Friday, August 24, 2007

Taiwan's worthiness

By Shieh Jhy-wey

Original Link: The Washington Times
August 23, 2007

Proclaiming the determination of Taiwan's 23 million people to take their rightful place in the family of nations, President Chen Shui-bian submitted an application for membership in the United Nations to Secretary-General Ban Ki-moon on July 19. In response, a U.N. secretariat spokesperson told the press on July 23 that Taiwan's application "could not be received and was, thus, returned" in keeping with "the one-China policy of the United Nations" supposedly enshrined in General Assembly Resolution 2758.

This behavior is shocking, both for its arrogance and its ignorance.

The U.N. Charter and U.N. procedural rules unambiguously stipulate that the secretary-general shall immediately refer membership applications to the Security Council. The Security Council must deliberate the matter and make a recommendation to the General Assembly, whose members are to discuss the matter and vote on it. Therefore, with the aforementioned action, the U.N. secretariat has in effect co-opted the deliberative and decision-making powers of the U.N. member-states.

Equally disturbing is the fact that this action taken by the U.N. chief grossly misconstrues both the nature of Taiwan's membership application and the import of Resolution 2758. Taiwan's application in no way constitutes a challenge to the right of the government of the People's Republic of China (PRC) to represent China, nor does Resolution 2758 state that Taiwan is a part of China.

After suffering under martial law over the course of 38 years until 1987, the people of Taiwan have since then created a vibrant democracy. Taiwan was rated Asia's most free country by Freedom House in its "Freedom in the World" 2006 report.

Perhaps U.N. officials have been misled by the past actions of the now-defunct, authoritarian party-state government of the Republic of China (ROC). The old regime, led by Chiang Kai-shek, claimed that it was the sole legitimate government of China. Unwilling to coexist with the PRC in the U.N., it withdrew from the world body in 1971 just before Resolution 2758 was passed.

The democratic government of today's Taiwan makes no such claim to govern China, and it is quite happy to coexist and cooperate with the PRC government in every way possible. Although our country is still saddled with the official name "Republic of China," the great majority of us identify ourselves as "Taiwanese" and call our country "Taiwan" — as, indeed, virtually everyone else in the world does.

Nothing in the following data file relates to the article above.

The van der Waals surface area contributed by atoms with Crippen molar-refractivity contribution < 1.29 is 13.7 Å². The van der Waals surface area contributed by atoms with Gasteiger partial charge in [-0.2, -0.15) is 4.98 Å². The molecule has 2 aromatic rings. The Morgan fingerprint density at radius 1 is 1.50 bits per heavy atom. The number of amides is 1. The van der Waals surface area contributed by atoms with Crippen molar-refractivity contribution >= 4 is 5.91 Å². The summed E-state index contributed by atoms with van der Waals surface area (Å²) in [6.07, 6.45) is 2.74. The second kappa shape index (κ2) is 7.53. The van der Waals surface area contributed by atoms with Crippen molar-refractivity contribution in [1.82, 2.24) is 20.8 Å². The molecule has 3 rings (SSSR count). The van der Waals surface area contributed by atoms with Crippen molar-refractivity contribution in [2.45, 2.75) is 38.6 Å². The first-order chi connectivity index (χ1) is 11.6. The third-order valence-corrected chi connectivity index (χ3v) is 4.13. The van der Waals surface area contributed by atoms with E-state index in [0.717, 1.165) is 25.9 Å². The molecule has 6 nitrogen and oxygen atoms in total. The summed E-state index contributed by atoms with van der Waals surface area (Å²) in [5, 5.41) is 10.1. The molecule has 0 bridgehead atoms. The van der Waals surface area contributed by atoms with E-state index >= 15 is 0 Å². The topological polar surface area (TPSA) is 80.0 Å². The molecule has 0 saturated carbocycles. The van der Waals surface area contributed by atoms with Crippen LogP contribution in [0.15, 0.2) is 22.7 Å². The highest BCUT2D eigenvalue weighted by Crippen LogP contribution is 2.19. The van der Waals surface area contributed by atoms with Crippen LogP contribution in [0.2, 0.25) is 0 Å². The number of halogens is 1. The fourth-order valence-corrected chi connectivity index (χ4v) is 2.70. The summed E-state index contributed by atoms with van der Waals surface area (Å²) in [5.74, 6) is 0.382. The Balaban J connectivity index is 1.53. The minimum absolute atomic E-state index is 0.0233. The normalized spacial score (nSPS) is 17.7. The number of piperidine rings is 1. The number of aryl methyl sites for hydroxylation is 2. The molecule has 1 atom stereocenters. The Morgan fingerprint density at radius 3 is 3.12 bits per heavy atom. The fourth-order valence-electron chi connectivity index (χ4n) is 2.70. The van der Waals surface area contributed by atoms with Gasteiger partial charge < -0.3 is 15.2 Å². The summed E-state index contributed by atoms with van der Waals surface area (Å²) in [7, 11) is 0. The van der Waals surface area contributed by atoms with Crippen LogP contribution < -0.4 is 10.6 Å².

For this reason, and in order to underline the fact that Taiwan makes no pretense of vying for the right to govern China, Mr. Chen's application requests "the admission of Taiwan," not the Republic of China, "as a member of the United Nations." This follows the well-established precedent set by current U.N. member-states of participating in the U.N. and other international organizations under names that differ from domestically used or constitutional names.

Irrespective of the status of Taiwan, the Taiwan Strait is indisputably one of the world's most dangerous flashpoints. Given that China continuously threatens to launch a war of annexation, has deployed a thousand missiles targeted at Taiwan and refuses to talk directly with the democratically elected government in Taipei, it devolves to the United Nations to fulfill its role of international peacekeeper in the region. At the very least, the United Nations should facilitate communications between all parties who have a stake in preserving peace in East Asia before a crisis situation develops.

U.N. organizations and officials must therefore cease allowing themselves to be intimidated by the totalitarian PRC government into making unwise decisions. In particular, they must stop kowtowing to Beijing's claims concerning the status of Taiwan. Taiwan is not a province of the People's Republic of China, nor is Taiwan part of a "divided China" comprised of PRC and ROC segments.

The U.N. Charter mandates membership for all states. Taiwan is indisputably a sovereign state, having for nearly six decades fulfilled all of the criteria for statehood stipulated in the 1933 Montevideo Convention. Unlike the PRC, Taiwan is also a state in which sovereignty rests in the hands of the people, as prescribed by the 1948 Universal Declaration of Human Rights.

Therefore, all nations that champion the rule of law, freedom and human rights are morally bound to support the cause of U.N. membership for Taiwan. We will never trade freedom for tyranny.

Shieh Jhy-wey is minister of Taiwan's Government Information Office.

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